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LONDON — To say that the British eyewear-maker Cutler and Gross, whose customers range from Victoria Beckham and Lady Gaga to Lapo Elkann, Elton John and the South Korean singer du jour, Psy, approaches luxury the old-fashioned way is putting it mildly.

This story first appeared in the May 8, 2013 issue of WWD.  Subscribe Today.

The brand, which will cut the ribbon on its first U.S. store on Thursday at 110 Mercer Street in Manhattan, is entirely self-funded; it does not advertise; its handmade and bespoke products are not branded, and everything from sampling, and production to marketing and its magazine is done in-house. There are no discounts and no sales.

Majid Mohammadi, the company’s chief executive officer and co-owner, is not interested in expanding his customer base too much, because it would take the shine off the brand’s exclusivity and overwhelm the company’s production facilities in Italy’s Veneto region, also home of the eyewear giants Luxottica and Safilo.


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“We’re control freaks, and that is the main element in our success,” said Mohammadi. “We are a small, exclusive business and our product will never be mass. I don’t want to sell to everybody. We’re like a private club whose members enjoy recognizing each other, and we spend a lot of time with our customers, holding their hands and considering what they want.”

That’s just one reason why Mohammadi’s not interested in building up more than 3,000 to 4,000 customers in each of the brand’s major markets. It’s also why he has been taking his time to roll out stores, which are all directly operated and funded by the company’s cash reserves.

Cutler and Gross is currently stocked at 600 points of sale worldwide, including J. Crew, Net-a-porter.com and Selfridges, and has stand-alone stores in Toronto, Hong Kong, London and Tehran, Iran. The next store openings will most likely be Bath, England, and Seoul. Each store offers about 1,000 styles in a variety of colors and variations, and customers can also have bespoke frames made.

The frames, which have jaunty monikers such as Cubist, Ink, Humble Potato, Green Apple and Orange Juice, are all hand-polished, which gives them a shiny finish different to that of mass-produced frames, which are dipped in varnish.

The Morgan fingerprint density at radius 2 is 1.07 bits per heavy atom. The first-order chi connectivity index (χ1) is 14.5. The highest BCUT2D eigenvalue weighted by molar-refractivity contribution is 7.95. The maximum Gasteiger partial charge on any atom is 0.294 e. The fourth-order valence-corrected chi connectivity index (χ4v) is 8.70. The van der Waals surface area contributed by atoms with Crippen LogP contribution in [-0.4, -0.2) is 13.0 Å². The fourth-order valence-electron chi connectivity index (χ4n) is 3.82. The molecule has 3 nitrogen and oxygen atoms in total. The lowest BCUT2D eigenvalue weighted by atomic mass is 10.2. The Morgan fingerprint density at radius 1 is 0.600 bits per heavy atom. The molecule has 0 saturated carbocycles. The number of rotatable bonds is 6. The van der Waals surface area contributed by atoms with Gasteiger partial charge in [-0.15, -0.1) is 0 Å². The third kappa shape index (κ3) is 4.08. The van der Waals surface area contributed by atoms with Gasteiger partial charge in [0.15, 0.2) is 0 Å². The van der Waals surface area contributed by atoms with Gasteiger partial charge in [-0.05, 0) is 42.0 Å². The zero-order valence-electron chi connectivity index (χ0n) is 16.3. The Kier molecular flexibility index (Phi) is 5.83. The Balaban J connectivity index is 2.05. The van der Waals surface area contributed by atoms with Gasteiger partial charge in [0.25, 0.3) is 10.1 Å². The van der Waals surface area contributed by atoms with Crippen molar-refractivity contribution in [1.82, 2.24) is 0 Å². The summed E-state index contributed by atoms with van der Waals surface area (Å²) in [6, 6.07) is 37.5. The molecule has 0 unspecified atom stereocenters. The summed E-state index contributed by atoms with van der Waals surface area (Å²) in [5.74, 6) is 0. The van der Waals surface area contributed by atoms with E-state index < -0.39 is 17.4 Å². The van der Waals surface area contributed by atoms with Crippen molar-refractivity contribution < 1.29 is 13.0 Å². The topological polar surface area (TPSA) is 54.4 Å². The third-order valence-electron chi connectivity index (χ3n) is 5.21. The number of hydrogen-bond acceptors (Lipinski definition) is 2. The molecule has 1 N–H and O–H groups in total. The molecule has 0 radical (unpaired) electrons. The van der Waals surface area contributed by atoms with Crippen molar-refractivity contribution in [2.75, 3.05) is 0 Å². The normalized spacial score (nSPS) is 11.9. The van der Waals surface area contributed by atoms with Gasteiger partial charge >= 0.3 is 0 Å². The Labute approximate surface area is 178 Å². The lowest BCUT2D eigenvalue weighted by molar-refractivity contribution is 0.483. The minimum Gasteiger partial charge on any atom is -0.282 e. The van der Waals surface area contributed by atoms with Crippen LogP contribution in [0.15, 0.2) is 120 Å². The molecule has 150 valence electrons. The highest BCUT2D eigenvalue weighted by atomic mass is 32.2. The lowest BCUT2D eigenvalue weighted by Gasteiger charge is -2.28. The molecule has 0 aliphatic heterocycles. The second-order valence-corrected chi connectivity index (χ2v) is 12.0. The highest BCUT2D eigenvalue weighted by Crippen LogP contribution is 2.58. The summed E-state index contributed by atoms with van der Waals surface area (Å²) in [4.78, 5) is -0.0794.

Prices start at about 300 pounds, or $467, for a pair of black acetate D-frames to 600 pounds, or $934, for frames with gold or horn details. Prices for bespoke frames vary, but Mohammadi said they usually cost double that of the off-the-shelf models.

About 50 percent of the business comes from optical lenses, with the balance coming from sunglasses. Mohammadi said the overall business has been growing 50 percent year-on-year for the past three years, although he declined to give an annual sales volume.

In September, the brand will move to a new, 21,000-square-foot factory near its current one in Cadore, not far from the ski resort Cortina d’Ampezzo. The new facility is three times the size of the old one, and vast compared with the Knightsbridge Green shop in London where the optometrists Graham Cutler and Tony Gross first began creating their handmade glasses in 1969.

The two met in optometry school at Northampton College, and showed their first collection during Paris Fashion Week in 1982. Today, the business is co-owned by Cutler and Mohammadi.

The company’s largest market is France, which it supplies with about 10,000 frames a year, and Mohammadi added that he will cap production at 10,000 for other markets.

Cutler and Gross also makes collections under license for brands including Victoria Beckham, Alberta Ferretti and Martin Margiela, and has collaborated with labels including Erdem, Giles and Thomas Tait.

“I’ve worn their glasses for the last 12 years — I have about 20-odd variations of the frames you always see me wearing,” said Giles Deacon, referring to his signature, nonmetallic aviators. “They make exquisite handmade glasses, and I like the fact that we can work with an independent British company.”

Marie Wilkinson, the brand’s longtime design director, oversees a team of creatives who work from a north London atelier where all the sampling is done. On June 26, Cutler and Gross will fete Wilkinson, who has been with the company for 30 years, with a party at the Victoria and Albert Museum.

The New York store will showcase more than 4,000 frames dating from 1969 to the present, and offer full optometric and prescription services, as well as the latest technologies. Bespoke clients will be able to meet with an expert stylist in a private showroom.

The minimal interior was created by the designer Mani Mani of Fishtnk Design Factory and inspired by the Cast Iron District and the New York Arts Movement of the Sixties. Floors are made from black slate, the units have all been handmade, while the columns inside the store are all original and unvarnished.

And while Mohammadi may be taking pains to control the growth of the business and keep his club exclusive, he already has plans to push into other product categories with a series of limited-edition products such as silk scarves, leather accessories, chains for glasses and fragrances.

The collections will be sold at the Cutler and Gross stand-alone stores exclusively, and — in typical style —- Mohammadi said he won’t publicize the new merchandise. “We just want to add a little spice, and let the customers come and discover,” he said.

“In the long term, I think we’ll be a lifestyle brand,” he said. “We already have a fan club, and the product extensions will be small and from the best manufacturers and suppliers. We’d never try to do anything we weren’t good at.”

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